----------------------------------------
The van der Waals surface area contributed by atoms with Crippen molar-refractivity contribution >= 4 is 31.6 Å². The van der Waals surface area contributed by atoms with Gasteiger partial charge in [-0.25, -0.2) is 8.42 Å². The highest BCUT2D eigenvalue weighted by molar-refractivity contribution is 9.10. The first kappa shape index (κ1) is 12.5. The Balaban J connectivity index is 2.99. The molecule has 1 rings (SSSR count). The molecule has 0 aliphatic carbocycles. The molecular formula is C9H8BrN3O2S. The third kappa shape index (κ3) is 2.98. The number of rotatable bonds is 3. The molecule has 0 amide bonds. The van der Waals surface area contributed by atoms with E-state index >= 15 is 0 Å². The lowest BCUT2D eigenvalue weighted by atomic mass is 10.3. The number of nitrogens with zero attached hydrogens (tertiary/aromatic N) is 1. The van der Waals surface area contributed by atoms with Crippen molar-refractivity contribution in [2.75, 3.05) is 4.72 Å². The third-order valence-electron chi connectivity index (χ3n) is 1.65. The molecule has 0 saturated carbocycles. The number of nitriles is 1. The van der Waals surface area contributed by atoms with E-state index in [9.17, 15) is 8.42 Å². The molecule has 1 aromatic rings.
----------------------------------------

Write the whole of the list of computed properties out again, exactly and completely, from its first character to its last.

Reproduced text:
The van der Waals surface area contributed by atoms with Crippen molar-refractivity contribution >= 4 is 31.6 Å². The van der Waals surface area contributed by atoms with Gasteiger partial charge in [-0.25, -0.2) is 8.42 Å². The highest BCUT2D eigenvalue weighted by molar-refractivity contribution is 9.10. The first kappa shape index (κ1) is 12.5. The Balaban J connectivity index is 2.99. The molecule has 1 rings (SSSR count). The molecule has 0 aliphatic carbocycles. The molecular formula is C9H8BrN3O2S. The third kappa shape index (κ3) is 2.98. The number of rotatable bonds is 3. The molecule has 0 amide bonds. The van der Waals surface area contributed by atoms with E-state index >= 15 is 0 Å². The lowest BCUT2D eigenvalue weighted by atomic mass is 10.3. The number of nitrogens with zero attached hydrogens (tertiary/aromatic N) is 1. The van der Waals surface area contributed by atoms with Crippen molar-refractivity contribution in [2.75, 3.05) is 4.72 Å². The third-order valence-electron chi connectivity index (χ3n) is 1.65. The molecule has 0 saturated carbocycles. The number of nitriles is 1. The van der Waals surface area contributed by atoms with E-state index in [9.17, 15) is 8.42 Å². The molecule has 1 aromatic rings.